Overall, the findings point to a less than positive outlook across Ireland compared to last year, including a 20% decrease in optimism and a 100% increase in concern over Brexit. Less than one in five business owners have a succession plan in place.
Additionally, compared to 2018, 81% report that margins are static or falling. Conversely, one in four businesses plan to recruit in the next 12 months and a massive three out of four businesses are taking action to reduce their impact on the environment.
Key findings of ifac’s Food and AgriBusiness 2019 report include:
100% increase in concern about Brexit (increasing from 21% to 42%)
81% of companies do not have a clear succession plan in place
Sustainable packaging, veganism and provenance are all influencing food businesses in Ireland
74% of food and agribusinesses are taking initiatives to reduce their impact on climate change - managing waste and by-products is the most common action (43% are purchasing sustainable packaging)
Private label retail is playing an increasing role as a route to market – 62% of food businesses who use this route to market have seen double-digit growth in their private label sales over the past five years
55% of companies would not consider selling their business in the next five years
48% of companies do not invest in R&D
48% of companies saw an increase in turnover
Fewer businesses are looking for bank finance – down 30% year-on-year
26% of companies now use State grants to help grow their business.
At an event today in Dublin to mark the launch of the Food and AgriBusiness 2019 report, ifac’s Head of Food and AgriBusiness, David Leydon, said:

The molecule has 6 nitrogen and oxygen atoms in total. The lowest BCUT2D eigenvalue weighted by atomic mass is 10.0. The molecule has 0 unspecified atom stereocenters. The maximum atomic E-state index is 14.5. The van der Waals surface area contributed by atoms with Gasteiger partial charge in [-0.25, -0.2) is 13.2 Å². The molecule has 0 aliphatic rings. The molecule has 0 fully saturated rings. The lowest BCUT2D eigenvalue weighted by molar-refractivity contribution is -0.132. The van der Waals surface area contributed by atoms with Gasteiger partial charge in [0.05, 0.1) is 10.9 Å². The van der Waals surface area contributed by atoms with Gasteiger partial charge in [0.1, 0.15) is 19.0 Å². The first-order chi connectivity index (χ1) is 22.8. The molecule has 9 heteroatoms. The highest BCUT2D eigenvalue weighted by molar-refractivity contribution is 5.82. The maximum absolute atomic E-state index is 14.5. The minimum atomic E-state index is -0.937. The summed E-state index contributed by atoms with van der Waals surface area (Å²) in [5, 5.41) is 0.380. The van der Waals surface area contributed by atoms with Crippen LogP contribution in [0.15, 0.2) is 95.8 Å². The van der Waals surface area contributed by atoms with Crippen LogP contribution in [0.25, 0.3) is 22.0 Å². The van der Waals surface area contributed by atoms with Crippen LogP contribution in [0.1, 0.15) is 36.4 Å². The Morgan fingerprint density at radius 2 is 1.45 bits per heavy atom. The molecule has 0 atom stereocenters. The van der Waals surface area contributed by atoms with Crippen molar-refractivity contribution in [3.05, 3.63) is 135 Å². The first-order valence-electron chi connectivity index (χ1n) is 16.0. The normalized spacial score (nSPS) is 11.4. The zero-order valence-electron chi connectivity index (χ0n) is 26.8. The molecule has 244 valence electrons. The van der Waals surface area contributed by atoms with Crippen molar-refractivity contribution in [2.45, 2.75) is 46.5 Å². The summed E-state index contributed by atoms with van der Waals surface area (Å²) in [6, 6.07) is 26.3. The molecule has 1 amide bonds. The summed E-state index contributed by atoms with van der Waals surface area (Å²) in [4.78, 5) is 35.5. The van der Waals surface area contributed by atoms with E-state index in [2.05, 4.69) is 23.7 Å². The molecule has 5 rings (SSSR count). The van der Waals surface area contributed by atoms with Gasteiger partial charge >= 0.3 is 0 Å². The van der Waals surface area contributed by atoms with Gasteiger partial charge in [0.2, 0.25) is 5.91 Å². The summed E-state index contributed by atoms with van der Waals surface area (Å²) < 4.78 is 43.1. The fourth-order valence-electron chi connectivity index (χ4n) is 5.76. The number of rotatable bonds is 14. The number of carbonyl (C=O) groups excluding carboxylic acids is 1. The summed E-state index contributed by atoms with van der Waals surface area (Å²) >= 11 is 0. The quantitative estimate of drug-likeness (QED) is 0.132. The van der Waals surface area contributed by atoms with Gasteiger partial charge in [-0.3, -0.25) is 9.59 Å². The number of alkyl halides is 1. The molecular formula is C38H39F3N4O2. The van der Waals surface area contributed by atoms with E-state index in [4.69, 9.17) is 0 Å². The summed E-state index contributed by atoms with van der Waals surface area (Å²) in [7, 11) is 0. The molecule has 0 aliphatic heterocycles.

“At ifac we admire and have tremendous respect for all of the entrepreneurs across Ireland who make up our food and agribusiness sector. These owners are under increasing pressure on multiple fronts, from Brexit and climate change to trade deals and emerging market forces. It is, therefore, unsurprising that these findings would reveal a time of turbulence and uncertainty for most across the sector and confirm that these businesses are feeling less optimistic about the short-term future.
“While our Food and AgriBusiness 2019 report explores what’s driving this less positive outlook it also contains advice and tools to support business owners through these challenges, and to grow profitable and sustainable businesses for the future. We believe that careful planning is the best way forward and with ifac’s help business owners can optimise their tax structure, take a blended approach to finance, start to really plan their financial future, and build a robust business strategy. We must remember that the long-term future of the sector, led by resilient entrepreneurs across Ireland, is extraordinarily bright, despite the current challenges.”
The Tánaiste and Minister for Foreign Affairs and Trade, Simon Coveney TD, who delivered the keynote at the launch event said:
“Ifac has been using its financial expertise and sectoral experience to drive growth throughout the food and agribusiness sector and its report today is further evidence that our SMEs remain exposed to the challenges ahead. All of these businesses play an increasingly important role in Ireland’s local and national economy. They need to act and take on the professional advice that’s needed, from ifac and others, so that they can sustain the jobs and wealth they have created and respond to the challenges of the sector and Brexit.”
John Donoghue, ifac’s Chief Executive, said:
“Our Food and AgriBusiness report tells the story of the sector in 2019 and the increasing intensity of the challenges faced by business owners across Ireland; businesses who drive regional development and provide local employment. They need support from consumers, banks, professional advisors and relevant State Departments, particularly with Brexit on the horizon. Entrepreneurs in the sector are resilient and robust, their long-term future is exceptionally bright. We will be working hard to make sure our clients meet the challenges head on and achieve their business goals.”